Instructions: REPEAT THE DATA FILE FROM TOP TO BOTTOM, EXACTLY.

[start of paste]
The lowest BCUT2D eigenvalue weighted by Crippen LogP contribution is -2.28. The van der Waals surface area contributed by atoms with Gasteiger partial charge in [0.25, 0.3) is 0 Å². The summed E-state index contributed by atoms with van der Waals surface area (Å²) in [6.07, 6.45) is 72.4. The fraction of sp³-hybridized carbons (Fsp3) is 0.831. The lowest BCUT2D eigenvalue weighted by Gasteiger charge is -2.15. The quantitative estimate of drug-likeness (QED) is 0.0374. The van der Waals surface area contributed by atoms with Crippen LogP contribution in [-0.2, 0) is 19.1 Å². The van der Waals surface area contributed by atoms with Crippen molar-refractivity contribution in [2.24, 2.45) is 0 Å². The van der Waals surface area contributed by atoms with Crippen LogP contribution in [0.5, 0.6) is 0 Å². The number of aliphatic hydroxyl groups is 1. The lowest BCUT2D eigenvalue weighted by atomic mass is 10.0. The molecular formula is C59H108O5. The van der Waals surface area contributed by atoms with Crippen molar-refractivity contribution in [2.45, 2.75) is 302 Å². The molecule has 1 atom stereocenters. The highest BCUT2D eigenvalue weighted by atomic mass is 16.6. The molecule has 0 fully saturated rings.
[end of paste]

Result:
The lowest BCUT2D eigenvalue weighted by Crippen LogP contribution is -2.28. The van der Waals surface area contributed by atoms with Gasteiger partial charge in [0.25, 0.3) is 0 Å². The summed E-state index contributed by atoms with van der Waals surface area (Å²) in [6.07, 6.45) is 72.4. The fraction of sp³-hybridized carbons (Fsp3) is 0.831. The lowest BCUT2D eigenvalue weighted by Gasteiger charge is -2.15. The quantitative estimate of drug-likeness (QED) is 0.0374. The van der Waals surface area contributed by atoms with Crippen LogP contribution in [-0.2, 0) is 19.1 Å². The van der Waals surface area contributed by atoms with Crippen molar-refractivity contribution in [2.24, 2.45) is 0 Å². The van der Waals surface area contributed by atoms with Crippen LogP contribution in [0.5, 0.6) is 0 Å². The number of aliphatic hydroxyl groups is 1. The lowest BCUT2D eigenvalue weighted by atomic mass is 10.0. The molecular formula is C59H108O5. The van der Waals surface area contributed by atoms with Crippen molar-refractivity contribution in [2.45, 2.75) is 302 Å². The molecule has 1 atom stereocenters. The highest BCUT2D eigenvalue weighted by atomic mass is 16.6. The molecule has 0 fully saturated rings.